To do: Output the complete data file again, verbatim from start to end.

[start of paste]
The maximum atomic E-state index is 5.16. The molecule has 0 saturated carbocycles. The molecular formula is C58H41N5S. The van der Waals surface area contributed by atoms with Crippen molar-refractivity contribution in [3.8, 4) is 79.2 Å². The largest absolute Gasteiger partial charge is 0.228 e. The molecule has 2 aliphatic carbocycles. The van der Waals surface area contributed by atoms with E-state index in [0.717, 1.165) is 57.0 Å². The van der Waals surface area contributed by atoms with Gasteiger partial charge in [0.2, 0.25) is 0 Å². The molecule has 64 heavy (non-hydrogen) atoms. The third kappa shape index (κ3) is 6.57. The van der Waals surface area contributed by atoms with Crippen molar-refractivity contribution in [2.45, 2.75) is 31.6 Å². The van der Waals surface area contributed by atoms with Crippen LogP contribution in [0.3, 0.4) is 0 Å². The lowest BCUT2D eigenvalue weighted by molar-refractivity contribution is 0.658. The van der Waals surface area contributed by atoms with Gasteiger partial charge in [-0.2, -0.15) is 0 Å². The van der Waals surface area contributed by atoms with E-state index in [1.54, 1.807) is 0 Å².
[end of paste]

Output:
The maximum atomic E-state index is 5.16. The molecule has 0 saturated carbocycles. The molecular formula is C58H41N5S. The van der Waals surface area contributed by atoms with Crippen molar-refractivity contribution in [3.8, 4) is 79.2 Å². The largest absolute Gasteiger partial charge is 0.228 e. The molecule has 2 aliphatic carbocycles. The van der Waals surface area contributed by atoms with E-state index in [0.717, 1.165) is 57.0 Å². The van der Waals surface area contributed by atoms with Gasteiger partial charge in [0.2, 0.25) is 0 Å². The molecule has 64 heavy (non-hydrogen) atoms. The third kappa shape index (κ3) is 6.57. The van der Waals surface area contributed by atoms with Crippen molar-refractivity contribution in [2.45, 2.75) is 31.6 Å². The van der Waals surface area contributed by atoms with Crippen LogP contribution in [0.3, 0.4) is 0 Å². The lowest BCUT2D eigenvalue weighted by molar-refractivity contribution is 0.658. The van der Waals surface area contributed by atoms with Gasteiger partial charge in [-0.2, -0.15) is 0 Å². The van der Waals surface area contributed by atoms with E-state index in [1.54, 1.807) is 0 Å².